5 things we learned from a wet and treacherous Brazilian Grand Prix

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The Formula One championship is heading for a season decider in Abu Dhabi a week on Sunday following Lewis Hamilton's third consecutive victory at a chaotic Brazilian Grand Prix.

But what else did we learn from a day of racing in Sao Paulo? Well, a few things actually...

1. Don't be fooled by Hamilton downplaying brilliance in Brazil.

Mercedes driver Lewis Hamilton at the Brazilian Grand Prix
(Andre Penner/AP)

As the chaos unfolded around him, Hamilton kept his cool in the treacherous conditions to deliver one of his finest performances in recent years.

Hamilton downplayed his masterclass - his first victory at the home of his boyhood hero Ayrton Senna - afterwards by claiming it was one of the easiest wins of his career. But do not be fooled. Yes, Hamilton has the best car, but at one stage of the race he was more than 25 seconds clear of team-mate Nico Rosberg.

And while Rosberg, four-time world champion Sebastian Vettel and even Max Verstappen all lost control of their cars, Kimi Raikkonen, the 2007 world champion, crashed out and Jenson Button, usually a master of the inclement conditions, plodded home in last, Hamilton did not endure one scare.

A brilliant effort from the Englishman, who can now boast 52 victories in the sport.

2. Verstappen's the real deal.

Red Bull's Max Verstappen spins at the Brazilian Grand Prix
(Leo Correa/AP)

The only other driver on the same level as Hamilton on Sunday was Verstappen, and his outstanding performance has rightly drawn comparisons with some of the best wet weather performances in F1 history.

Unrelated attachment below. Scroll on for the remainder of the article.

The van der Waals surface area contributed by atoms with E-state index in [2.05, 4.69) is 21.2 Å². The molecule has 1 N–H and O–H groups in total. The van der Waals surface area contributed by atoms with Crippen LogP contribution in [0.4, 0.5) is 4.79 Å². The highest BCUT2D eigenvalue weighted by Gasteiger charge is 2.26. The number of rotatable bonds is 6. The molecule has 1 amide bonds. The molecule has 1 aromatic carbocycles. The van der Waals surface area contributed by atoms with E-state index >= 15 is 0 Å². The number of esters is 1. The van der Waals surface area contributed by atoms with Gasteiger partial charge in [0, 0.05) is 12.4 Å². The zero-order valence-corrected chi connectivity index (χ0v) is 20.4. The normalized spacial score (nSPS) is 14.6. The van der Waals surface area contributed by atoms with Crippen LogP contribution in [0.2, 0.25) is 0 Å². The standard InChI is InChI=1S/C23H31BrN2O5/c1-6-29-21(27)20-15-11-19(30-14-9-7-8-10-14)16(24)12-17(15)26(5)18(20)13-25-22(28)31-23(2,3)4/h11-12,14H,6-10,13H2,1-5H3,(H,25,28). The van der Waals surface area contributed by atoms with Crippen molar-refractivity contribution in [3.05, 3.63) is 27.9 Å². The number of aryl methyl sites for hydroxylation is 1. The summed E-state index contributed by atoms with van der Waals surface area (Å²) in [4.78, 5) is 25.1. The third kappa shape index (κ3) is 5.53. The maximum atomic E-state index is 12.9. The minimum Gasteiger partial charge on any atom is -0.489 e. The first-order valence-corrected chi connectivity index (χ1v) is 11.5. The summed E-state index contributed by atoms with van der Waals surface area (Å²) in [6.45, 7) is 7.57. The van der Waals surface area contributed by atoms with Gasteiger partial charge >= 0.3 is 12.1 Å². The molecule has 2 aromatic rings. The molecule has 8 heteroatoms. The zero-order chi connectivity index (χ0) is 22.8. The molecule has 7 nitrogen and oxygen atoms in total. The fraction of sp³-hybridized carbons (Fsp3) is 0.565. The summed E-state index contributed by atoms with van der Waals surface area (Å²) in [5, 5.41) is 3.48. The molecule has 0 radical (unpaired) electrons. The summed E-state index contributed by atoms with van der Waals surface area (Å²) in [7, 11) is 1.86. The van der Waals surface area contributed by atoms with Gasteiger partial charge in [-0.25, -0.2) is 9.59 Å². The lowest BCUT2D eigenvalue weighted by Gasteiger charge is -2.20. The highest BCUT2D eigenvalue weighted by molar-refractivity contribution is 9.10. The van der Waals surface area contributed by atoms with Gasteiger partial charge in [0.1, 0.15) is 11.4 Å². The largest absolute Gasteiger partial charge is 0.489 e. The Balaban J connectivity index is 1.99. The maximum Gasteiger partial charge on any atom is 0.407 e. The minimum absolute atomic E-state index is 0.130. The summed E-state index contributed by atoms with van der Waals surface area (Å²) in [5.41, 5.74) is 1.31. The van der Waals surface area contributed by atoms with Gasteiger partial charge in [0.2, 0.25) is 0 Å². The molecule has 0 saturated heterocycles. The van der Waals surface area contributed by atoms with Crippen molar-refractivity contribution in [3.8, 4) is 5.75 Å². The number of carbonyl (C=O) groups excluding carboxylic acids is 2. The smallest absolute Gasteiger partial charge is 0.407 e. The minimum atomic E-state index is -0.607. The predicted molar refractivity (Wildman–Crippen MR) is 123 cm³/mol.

Verstappen, still only 19, passed Rosberg, Raikkonen and left Vettel on the grass, in a thrill-a-minute display which had his boss Christian Horner, the Red Bull team principal, purring. "Max was in a league of his own," Horner said following Verstappen's remarkable comeback drive from 14th to third in just 15 laps. "You don't often witness a motor race like that, and what we saw was something very, very special."

3. Not a great day for other Britons.

McLaren driver Jenson Button at the Brazilian Grand Prix
(Ricardo Mazalan/AP)

Outside of Hamilton's rip-roaring display, it was an afternoon to forget for the other British drivers. Button, who will head to Abu Dhabi for what is likely to be his last race, finished last, while Jolyon Palmer crashed out after colliding with Daniil Kvyat.

"There is definitely something wrong as I don't think I have forgotten how to drive in the wet," said Button, who often revels in the inclement conditions.

Palmer, who also failed to make the finish in the rain at Monaco earlier this year, added: "I just couldn't see anything. Kvyat, in front of me, was slower and I hit him."

4. Tears flow for Felipe Massa.

Felipe Massa is applauded by former team, Ferrari
(Paulo Whitaker/AP)

There was not a dry eye in the house after Felipe Massa crashed out of his final Brazilian Grand Prix. Massa, draped in his national flag, was in tears as he took the acclaim of the home fans before he was given a guard of honour by rival teams up and down the pit lane as he made his way back to the Williams garage.

"It was heartbreaking because I didn't want it to finish like this," Massa, who will compete in his 250th and final grand prix in Abu Dhabi before retiring from the sport, said.

"I wanted to finish with a good result for the fans, for Brazil, for my team, for me. Unfortunately I couldn't. I had an amazing feeling with the fans and I couldn't stop crying."

5. Hamilton calls for Interlagos to stay on F1 calendar.

Mercedes driver Lewis Hamilton celebrates winning the Brazilian Grand Prix
(Leo Correa/AP)

Interlagos threw up another fine race on Sunday, however Bernie Ecclestone, Formula One's 86-year-old chief executive, has warned that it may not be on the calendar next year.

But Hamilton, who sported a crash helmet in tribute to Senna here this weekend, said: "This is a grand prix that must stay. It's a part of Formula One's heritage, and it's one of those original circuits which we can't lose."